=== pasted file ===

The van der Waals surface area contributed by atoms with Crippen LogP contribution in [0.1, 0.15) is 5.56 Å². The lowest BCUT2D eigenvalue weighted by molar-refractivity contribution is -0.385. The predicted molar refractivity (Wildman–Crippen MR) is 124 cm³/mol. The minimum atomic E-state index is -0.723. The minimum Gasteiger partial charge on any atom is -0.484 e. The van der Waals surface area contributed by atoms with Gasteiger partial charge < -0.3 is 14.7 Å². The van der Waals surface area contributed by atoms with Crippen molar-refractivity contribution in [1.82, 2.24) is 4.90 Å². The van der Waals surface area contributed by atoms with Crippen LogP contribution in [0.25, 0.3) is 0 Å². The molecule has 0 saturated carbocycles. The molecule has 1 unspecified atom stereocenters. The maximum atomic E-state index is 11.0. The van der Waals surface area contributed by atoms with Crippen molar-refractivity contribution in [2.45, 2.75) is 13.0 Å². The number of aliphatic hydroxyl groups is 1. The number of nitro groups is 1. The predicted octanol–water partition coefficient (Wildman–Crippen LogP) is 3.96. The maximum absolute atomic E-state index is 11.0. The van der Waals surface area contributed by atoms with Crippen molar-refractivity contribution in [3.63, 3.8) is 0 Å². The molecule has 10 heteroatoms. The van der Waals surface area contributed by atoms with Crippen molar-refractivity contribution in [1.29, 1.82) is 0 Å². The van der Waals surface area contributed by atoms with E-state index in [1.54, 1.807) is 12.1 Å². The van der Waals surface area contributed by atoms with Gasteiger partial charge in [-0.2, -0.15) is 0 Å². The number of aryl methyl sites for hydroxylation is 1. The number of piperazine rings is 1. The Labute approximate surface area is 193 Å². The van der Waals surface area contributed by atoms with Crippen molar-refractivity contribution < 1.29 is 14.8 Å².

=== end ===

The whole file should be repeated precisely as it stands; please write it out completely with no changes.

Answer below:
The van der Waals surface area contributed by atoms with Crippen LogP contribution in [0.1, 0.15) is 5.56 Å². The lowest BCUT2D eigenvalue weighted by molar-refractivity contribution is -0.385. The predicted molar refractivity (Wildman–Crippen MR) is 124 cm³/mol. The minimum atomic E-state index is -0.723. The minimum Gasteiger partial charge on any atom is -0.484 e. The van der Waals surface area contributed by atoms with Gasteiger partial charge < -0.3 is 14.7 Å². The van der Waals surface area contributed by atoms with Crippen molar-refractivity contribution in [1.82, 2.24) is 4.90 Å². The van der Waals surface area contributed by atoms with Crippen LogP contribution in [0.25, 0.3) is 0 Å². The molecule has 0 saturated carbocycles. The molecule has 1 unspecified atom stereocenters. The maximum atomic E-state index is 11.0. The van der Waals surface area contributed by atoms with Crippen molar-refractivity contribution in [2.45, 2.75) is 13.0 Å². The number of aliphatic hydroxyl groups is 1. The number of nitro groups is 1. The predicted octanol–water partition coefficient (Wildman–Crippen LogP) is 3.96. The maximum absolute atomic E-state index is 11.0. The van der Waals surface area contributed by atoms with Crippen molar-refractivity contribution in [3.63, 3.8) is 0 Å². The molecule has 10 heteroatoms. The van der Waals surface area contributed by atoms with Crippen molar-refractivity contribution in [1.29, 1.82) is 0 Å². The van der Waals surface area contributed by atoms with E-state index in [1.54, 1.807) is 12.1 Å². The van der Waals surface area contributed by atoms with Gasteiger partial charge in [-0.2, -0.15) is 0 Å². The number of aryl methyl sites for hydroxylation is 1. The number of piperazine rings is 1. The Labute approximate surface area is 193 Å². The van der Waals surface area contributed by atoms with Crippen molar-refractivity contribution < 1.29 is 14.8 Å².